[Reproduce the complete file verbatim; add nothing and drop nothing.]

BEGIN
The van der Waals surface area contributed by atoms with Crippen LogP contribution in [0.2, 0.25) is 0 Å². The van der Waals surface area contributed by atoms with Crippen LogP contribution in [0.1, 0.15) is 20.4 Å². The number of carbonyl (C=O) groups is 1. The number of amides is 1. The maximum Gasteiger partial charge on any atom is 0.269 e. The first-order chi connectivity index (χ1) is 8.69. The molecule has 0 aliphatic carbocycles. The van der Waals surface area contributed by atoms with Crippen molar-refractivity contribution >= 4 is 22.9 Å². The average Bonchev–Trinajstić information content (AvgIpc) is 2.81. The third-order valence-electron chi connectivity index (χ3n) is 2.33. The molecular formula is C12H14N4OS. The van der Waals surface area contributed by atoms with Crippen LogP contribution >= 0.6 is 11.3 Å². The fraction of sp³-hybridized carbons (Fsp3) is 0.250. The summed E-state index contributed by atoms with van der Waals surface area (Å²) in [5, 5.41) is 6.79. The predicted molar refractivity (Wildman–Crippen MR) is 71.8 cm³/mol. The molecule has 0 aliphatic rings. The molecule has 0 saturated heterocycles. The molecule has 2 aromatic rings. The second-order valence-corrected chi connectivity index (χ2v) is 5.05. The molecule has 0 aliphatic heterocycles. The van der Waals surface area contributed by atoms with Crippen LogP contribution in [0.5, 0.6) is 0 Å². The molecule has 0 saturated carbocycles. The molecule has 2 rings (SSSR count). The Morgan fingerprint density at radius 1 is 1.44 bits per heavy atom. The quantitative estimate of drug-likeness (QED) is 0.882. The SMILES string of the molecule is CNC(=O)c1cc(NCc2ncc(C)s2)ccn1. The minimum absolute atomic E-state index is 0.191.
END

The van der Waals surface area contributed by atoms with Crippen LogP contribution in [0.2, 0.25) is 0 Å². The van der Waals surface area contributed by atoms with Crippen LogP contribution in [0.1, 0.15) is 20.4 Å². The number of carbonyl (C=O) groups is 1. The number of amides is 1. The maximum Gasteiger partial charge on any atom is 0.269 e. The first-order chi connectivity index (χ1) is 8.69. The molecule has 0 aliphatic carbocycles. The van der Waals surface area contributed by atoms with Crippen molar-refractivity contribution >= 4 is 22.9 Å². The average Bonchev–Trinajstić information content (AvgIpc) is 2.81. The third-order valence-electron chi connectivity index (χ3n) is 2.33. The molecular formula is C12H14N4OS. The van der Waals surface area contributed by atoms with Crippen LogP contribution >= 0.6 is 11.3 Å². The fraction of sp³-hybridized carbons (Fsp3) is 0.250. The summed E-state index contributed by atoms with van der Waals surface area (Å²) in [5, 5.41) is 6.79. The predicted molar refractivity (Wildman–Crippen MR) is 71.8 cm³/mol. The molecule has 0 aliphatic rings. The molecule has 0 saturated heterocycles. The molecule has 2 aromatic rings. The second-order valence-corrected chi connectivity index (χ2v) is 5.05. The molecule has 0 aliphatic heterocycles. The van der Waals surface area contributed by atoms with Crippen LogP contribution in [0.5, 0.6) is 0 Å². The molecule has 0 saturated carbocycles. The molecule has 2 rings (SSSR count). The Morgan fingerprint density at radius 1 is 1.44 bits per heavy atom. The quantitative estimate of drug-likeness (QED) is 0.882. The SMILES string of the molecule is CNC(=O)c1cc(NCc2ncc(C)s2)ccn1. The minimum absolute atomic E-state index is 0.191.